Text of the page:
▪ The relevant legal rules

12. Points 5 and 6 of the Commission's[5] "Rules on Special Advisers to the Commission"[6] (the Commission's Rules) provide the following:

"5. Selection and Designation of Special Advisers

Each Member of the Commission who wishes to engage a special adviser must notify DG ADMIN [now DG Human Resources and Security - DG HR] in writing by the deadline set (January of each year), with an indication of the tasks to be carried out, the expected number of days’ work and an estimate of mission appropriations, ... Furthermore, when appointing an adviser, each Member of the Commission must ensure that there is no conflict of interest between the future duties of his or her special adviser and any outside activities they may have. Each request for the appointment of a special adviser made to DG ADMIN must therefore be accompanied by the following three documents:

• sworn statements and declarations of activities by the special adviser (forms attached in annex): prospective special advisers must sign a declaration on their honour (sworn statement) stating that they are aware of the relevant Articles of the Staff Regulations (Articles 11 and 11a) and that there is no conflict of interest with the duties they are about to undertake. They must also fill in and sign a declaration of activities, which DG ADMIN will check on behalf of the authority empowered to conclude contracts of employment (AECC), before they take up their duties, in order to ensure that there is no conflict of interest;

statement of assurance by the Member of the Commission (model attached in annex): on the basis of the declarations received, the Members of the Commission responsible must establish that there is no conflict of interest regarding the special advisers they have chosen and must confirm their appointment requests.

DG ADMIN then checks that there is no conflict of interest between the special adviser’s future duties and any outside activities on the basis of the documents provided by the Members of the Commission. The special advisers may be asked to provide further information for this purpose. This information is passed to the Members of the Commission concerned to assist them in making a final decision on their appointment request. DG ADMIN notifies the Member of the Commission with responsibility for Personnel and Administration of the outcome of this check. (...)"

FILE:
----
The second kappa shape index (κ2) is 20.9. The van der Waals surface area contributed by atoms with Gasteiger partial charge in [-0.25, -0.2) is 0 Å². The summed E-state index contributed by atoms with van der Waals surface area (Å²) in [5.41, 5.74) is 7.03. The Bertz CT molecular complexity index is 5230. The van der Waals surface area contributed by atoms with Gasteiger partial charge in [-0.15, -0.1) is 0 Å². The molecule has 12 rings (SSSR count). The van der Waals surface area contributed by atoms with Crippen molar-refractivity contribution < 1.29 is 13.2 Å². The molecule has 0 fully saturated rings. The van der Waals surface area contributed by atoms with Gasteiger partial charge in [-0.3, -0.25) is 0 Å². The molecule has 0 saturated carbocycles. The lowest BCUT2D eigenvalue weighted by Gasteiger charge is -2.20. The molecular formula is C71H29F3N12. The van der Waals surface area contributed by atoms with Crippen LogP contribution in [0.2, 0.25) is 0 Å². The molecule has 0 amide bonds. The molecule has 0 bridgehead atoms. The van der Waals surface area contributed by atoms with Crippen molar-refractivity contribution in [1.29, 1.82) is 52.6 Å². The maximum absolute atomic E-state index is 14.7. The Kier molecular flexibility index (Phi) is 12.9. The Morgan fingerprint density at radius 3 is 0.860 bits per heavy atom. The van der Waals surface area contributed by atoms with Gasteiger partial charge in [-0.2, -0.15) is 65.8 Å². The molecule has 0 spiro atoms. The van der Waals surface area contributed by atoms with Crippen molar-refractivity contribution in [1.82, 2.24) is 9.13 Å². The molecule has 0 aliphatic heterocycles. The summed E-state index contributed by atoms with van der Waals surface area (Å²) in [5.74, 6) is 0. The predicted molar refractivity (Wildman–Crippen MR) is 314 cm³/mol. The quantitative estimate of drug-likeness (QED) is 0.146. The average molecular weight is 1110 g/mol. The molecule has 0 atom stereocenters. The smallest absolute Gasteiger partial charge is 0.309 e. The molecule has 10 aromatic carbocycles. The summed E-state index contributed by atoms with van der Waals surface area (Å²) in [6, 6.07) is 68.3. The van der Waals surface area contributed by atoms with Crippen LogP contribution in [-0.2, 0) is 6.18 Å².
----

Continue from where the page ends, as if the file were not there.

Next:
6. Designation and appointment of Special Advisers

"Having consulted the Legal Service and DG BUDG, and having duly informed the budgetary authority, the Commission, on a proposal from the Vice-President responsible for Personnel and Administration, in agreement with the President, appoints at the beginning of each year (at the end of March) paid and unpaid special advisers by oral procedure (Administrative and Budgetary Matters) and instructs DG ADMIN to proceed with their appointment. ...

Once the special advisers have been designated, DG ADMIN draws up a draft contract (standard contract) for each special adviser ... Performance of the contracts cannot begin until they have been signed by the AECC.

Once their appointment has been approved, a list of the special advisers, together with their sworn statements and curriculum vitae (which must not contain information of a private nature, such as family situation, private address, etc.), are posted on the Commission’s Europa website" (emphasis added).

▪ The inquiry

13. The Ombudsman opened an inquiry into the complaint and identified the following allegation and claims:

Allegation: